There is a great need to explore healing in relation to our adoption experiences. To heal, we must acknowledge what is and what has been our experience, forgive everyone for everything, and then express gratitude for lessons learned and grace given. Until we heal the wounds in our hearts, there is no room to receive the joy in life or love in adoption!
Acknowledgement is ESSENTIAL to healing! One of my favorite yoga teachers, BKS Iyengar, teaches, “Feeling is healing!” I love the truth in this principle. If we don’t feel it, we can’t heal it. Healing requires acknowledgment and validation of one’s own feelings.
Acknowledgement can also be our biggest Achilles’ heel. We often get stuck before we even get started. Often, we have trouble wanting to look at how we really feel. And when we are highly emotional, we are not typically clear-minded, making it difficult to identify what is going on. We can usually tell things are not going well or the way we want, but any enlightenment beyond this may elude us.
Once I had terms (such as the 5 Stages of Crisis–Shock, Denial, Anger, Blame, and Grief–identified by Elisabeth Kubler-Ross in her book “On Death and Dying”) to associate with my experiences of infertility and loss, it was easier for me to realize what I was feeling. It also helped me understand my experience was normal instead of crazy (which is how it felt sometimes). I found that acknowledging my emotions became really important and therapeutic to me.
I was lucky enough to have a beautiful group of friends who “got it” when people outside my adoption world had a hard time validating something they could not see or understand. To them, my pain, struggles, and loss were “not real.” Sometimes it was the lack of validation from others that hurt the most. I have to confess, it took me a long time to realize that the only validation I really needed was my own.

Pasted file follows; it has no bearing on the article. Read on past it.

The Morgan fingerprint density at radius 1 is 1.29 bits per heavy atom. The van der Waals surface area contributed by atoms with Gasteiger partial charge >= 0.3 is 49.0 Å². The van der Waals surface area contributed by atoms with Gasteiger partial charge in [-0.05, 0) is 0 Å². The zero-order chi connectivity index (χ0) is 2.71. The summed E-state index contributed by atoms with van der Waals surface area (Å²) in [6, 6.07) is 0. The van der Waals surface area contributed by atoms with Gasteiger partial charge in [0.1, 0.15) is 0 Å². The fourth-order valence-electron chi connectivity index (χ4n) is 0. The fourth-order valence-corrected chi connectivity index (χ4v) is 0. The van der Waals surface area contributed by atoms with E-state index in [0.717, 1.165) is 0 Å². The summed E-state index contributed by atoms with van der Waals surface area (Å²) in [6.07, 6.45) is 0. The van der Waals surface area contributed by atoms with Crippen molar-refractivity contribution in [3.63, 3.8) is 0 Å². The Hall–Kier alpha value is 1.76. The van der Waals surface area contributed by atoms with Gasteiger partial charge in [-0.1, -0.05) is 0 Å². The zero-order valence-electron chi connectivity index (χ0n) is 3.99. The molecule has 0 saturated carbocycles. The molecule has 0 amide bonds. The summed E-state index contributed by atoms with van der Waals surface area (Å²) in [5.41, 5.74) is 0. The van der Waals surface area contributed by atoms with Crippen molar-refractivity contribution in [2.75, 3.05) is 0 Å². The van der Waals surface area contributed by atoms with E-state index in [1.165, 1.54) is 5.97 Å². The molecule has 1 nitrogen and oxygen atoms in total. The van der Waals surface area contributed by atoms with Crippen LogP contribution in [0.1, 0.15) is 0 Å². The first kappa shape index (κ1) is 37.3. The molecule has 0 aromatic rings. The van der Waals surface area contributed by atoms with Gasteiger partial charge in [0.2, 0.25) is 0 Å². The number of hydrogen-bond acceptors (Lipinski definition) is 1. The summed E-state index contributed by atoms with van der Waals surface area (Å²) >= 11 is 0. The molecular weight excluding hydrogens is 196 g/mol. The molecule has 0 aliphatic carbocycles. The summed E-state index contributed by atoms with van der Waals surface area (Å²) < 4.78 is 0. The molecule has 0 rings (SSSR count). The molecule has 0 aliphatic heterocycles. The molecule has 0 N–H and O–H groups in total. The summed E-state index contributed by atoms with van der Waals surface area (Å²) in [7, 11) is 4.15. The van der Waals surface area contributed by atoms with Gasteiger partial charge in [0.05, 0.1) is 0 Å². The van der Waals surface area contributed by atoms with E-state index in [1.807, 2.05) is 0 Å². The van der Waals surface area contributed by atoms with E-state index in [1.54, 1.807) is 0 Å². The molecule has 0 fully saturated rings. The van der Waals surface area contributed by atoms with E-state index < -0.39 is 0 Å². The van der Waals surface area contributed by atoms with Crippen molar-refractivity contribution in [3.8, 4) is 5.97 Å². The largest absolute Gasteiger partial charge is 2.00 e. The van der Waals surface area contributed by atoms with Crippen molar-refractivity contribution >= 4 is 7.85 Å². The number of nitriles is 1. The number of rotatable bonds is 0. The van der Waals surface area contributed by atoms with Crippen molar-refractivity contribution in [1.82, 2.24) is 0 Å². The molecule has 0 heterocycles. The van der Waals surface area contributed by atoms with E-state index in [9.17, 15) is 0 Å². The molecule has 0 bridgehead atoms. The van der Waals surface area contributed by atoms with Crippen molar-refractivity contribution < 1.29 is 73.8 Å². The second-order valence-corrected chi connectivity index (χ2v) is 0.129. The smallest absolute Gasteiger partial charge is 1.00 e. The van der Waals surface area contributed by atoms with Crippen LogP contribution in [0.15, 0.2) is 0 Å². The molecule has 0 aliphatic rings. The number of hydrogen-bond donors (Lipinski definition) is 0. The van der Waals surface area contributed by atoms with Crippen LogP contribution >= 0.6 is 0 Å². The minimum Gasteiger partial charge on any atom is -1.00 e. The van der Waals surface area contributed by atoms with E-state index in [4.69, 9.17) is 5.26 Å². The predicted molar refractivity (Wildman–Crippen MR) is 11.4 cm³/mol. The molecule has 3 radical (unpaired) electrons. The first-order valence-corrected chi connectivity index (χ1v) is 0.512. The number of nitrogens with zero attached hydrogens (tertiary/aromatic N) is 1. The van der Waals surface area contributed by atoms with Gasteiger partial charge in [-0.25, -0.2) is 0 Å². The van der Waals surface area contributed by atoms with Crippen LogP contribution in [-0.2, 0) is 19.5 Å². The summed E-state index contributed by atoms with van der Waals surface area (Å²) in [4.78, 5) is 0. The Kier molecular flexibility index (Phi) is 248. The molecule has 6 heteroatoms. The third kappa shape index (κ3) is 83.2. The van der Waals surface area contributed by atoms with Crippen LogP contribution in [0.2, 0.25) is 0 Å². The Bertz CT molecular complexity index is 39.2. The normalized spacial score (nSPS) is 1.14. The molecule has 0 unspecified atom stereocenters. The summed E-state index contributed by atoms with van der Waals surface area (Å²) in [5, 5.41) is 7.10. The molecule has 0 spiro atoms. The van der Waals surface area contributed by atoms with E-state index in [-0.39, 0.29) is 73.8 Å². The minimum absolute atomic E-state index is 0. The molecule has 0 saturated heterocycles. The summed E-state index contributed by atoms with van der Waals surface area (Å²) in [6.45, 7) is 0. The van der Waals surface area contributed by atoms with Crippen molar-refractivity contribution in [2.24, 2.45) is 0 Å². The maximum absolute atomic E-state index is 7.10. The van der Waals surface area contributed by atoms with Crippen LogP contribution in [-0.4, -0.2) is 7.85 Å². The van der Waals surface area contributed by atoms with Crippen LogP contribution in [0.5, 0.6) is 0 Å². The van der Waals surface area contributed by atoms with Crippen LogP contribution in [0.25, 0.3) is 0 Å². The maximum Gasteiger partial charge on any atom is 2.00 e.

“With everything that has happened to you, you can either feel sorry for yourself or treat what has happened as a gift. Everything is either an opportunity to grow or an obstacle to keep you from growing. You get to choose.” – Wayne Dyer
I learned a beautiful lesson about healing my own grief, anger and resentment. It is my first and truest obligation to heal myself. It is not someone else’s responsibility to fix or validate my life experiences. It is my responsibility to love and accept my feelings and emotions (including the good, bad, and ugly).
You can begin your healing process by acknowledging your own adoption experience as you experienced it. Not as someone else views it, but as how you feel it. Identify as many emotions and memories you can. Allow yourself to feel them wash over you. Recognize what pieces are important to validate. Honor what is and has been true for you. Release these emotions by giving them a voice. Share your story privately in a journal or publicly, in a safe place, such as a blog or adoption group. Any way that feels best, acknowledge what has been true for you!